One of Britain's earliest aircraft has been discovered buried in the frozen wastes of Antarctica. The plane - the first off the Vickers production line in Britain - was built in 1911, only eight years after the Wright brothers executed the first powered flight. It was taken to Antarctica by Douglas Mawson, the Australian explorer, but abandoned in 1914.
Mawson had hoped to stage the first flight over the Antarctic ice cap, but the plane crashed on the Australian mainland before he set sail. It was badly damaged but he decided to take the now wingless plane anyway and use it as an "air tractor" - keeping the propeller and guiding it by using a specially made tail rudder and skis - to pull his sledges while he was exploring.
A carpenter from the Mawson's Huts Foundation, a charity devoted to maintaining the buildings constructed in the Antarctic by Mawson's expeditions, spotted the remains of the plane among the rocks on at Cape Denison, on January 1. Low tides, prompted by a blue moon, the second full moon in a calendar month, and unprecedented melting ice led to its discovery.
Considered one of the great polar explorers, Mawson joined Ernest Shackleton's 'Farthest South' Nimrod expedition of 1907-09 as a scientist, being part of the team that climbed Mount Erebus and reached the Magnetic South Pole.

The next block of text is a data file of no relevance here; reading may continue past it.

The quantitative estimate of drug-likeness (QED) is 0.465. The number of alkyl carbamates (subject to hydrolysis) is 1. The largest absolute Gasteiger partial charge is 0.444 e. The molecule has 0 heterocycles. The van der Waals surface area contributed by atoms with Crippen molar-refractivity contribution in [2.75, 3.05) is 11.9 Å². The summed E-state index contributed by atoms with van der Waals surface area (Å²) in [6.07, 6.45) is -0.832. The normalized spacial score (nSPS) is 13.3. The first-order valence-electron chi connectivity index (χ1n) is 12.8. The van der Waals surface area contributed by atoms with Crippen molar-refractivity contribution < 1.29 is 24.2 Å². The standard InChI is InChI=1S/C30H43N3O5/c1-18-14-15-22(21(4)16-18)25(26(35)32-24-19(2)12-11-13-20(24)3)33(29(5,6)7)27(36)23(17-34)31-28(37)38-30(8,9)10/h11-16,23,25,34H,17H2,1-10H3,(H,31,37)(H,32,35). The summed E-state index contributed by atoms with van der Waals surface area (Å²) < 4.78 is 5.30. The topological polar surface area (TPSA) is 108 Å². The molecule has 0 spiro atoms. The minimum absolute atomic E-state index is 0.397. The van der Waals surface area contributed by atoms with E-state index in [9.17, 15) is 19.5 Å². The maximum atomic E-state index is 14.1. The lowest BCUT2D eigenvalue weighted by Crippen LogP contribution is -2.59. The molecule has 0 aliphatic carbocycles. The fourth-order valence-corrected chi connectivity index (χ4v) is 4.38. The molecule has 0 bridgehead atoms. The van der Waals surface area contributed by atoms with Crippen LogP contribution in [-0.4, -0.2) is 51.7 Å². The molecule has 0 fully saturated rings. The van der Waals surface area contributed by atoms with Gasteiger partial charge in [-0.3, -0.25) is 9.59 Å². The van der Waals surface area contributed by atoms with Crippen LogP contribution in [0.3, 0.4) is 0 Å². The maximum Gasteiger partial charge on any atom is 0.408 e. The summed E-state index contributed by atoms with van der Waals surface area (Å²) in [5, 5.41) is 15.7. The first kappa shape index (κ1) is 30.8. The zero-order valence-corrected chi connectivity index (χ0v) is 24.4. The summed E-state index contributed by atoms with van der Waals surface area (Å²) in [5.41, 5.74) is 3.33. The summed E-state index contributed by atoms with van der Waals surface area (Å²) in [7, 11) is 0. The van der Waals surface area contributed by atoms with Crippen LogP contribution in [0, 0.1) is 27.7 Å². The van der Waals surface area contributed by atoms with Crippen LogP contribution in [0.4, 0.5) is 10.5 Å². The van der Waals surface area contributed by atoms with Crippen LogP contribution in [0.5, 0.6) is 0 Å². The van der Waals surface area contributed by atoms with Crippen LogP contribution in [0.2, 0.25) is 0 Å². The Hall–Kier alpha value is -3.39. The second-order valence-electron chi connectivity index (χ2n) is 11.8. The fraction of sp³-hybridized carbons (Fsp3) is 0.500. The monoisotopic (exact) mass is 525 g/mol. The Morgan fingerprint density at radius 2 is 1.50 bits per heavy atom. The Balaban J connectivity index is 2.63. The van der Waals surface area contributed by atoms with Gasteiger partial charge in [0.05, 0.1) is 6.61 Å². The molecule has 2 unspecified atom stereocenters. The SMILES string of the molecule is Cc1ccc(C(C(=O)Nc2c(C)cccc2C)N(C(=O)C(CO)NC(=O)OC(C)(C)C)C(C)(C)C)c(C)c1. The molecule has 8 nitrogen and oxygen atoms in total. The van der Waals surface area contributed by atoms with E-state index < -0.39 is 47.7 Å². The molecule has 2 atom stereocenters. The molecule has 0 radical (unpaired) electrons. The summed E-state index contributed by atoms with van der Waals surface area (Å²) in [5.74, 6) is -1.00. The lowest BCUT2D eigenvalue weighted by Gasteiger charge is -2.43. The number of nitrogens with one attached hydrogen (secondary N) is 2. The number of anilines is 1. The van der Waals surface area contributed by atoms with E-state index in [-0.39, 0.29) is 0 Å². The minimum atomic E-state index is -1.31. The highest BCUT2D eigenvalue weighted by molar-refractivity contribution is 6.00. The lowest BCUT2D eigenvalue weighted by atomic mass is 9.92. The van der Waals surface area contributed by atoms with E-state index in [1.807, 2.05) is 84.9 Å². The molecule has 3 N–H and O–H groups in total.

It was an expedition that set out in November 1912 to map part of the Antarctic coastline though, for which Mawson will probably be best remembered. After Lieutenant Ninnis, one of the three-man team, disappeared into a massive crevasse, along with six dogs and most of the supplies, the remaining two turned back. Resorting to eating the remaining huskies to survive, Dr Xavier Mertz then fell ill and died, probably due to poisonous levels of vitamin A from the dogs's livers. Mawson, while also in a dreadful state, eventually managed to make it back to base - only to see the ship that should have carried him to safety already out to sea. He finally managed to leave Antarctica and Those Who Dared includes an interview with the Australian when he visited London in May 1914.
More on Douglas Mawson can be found here.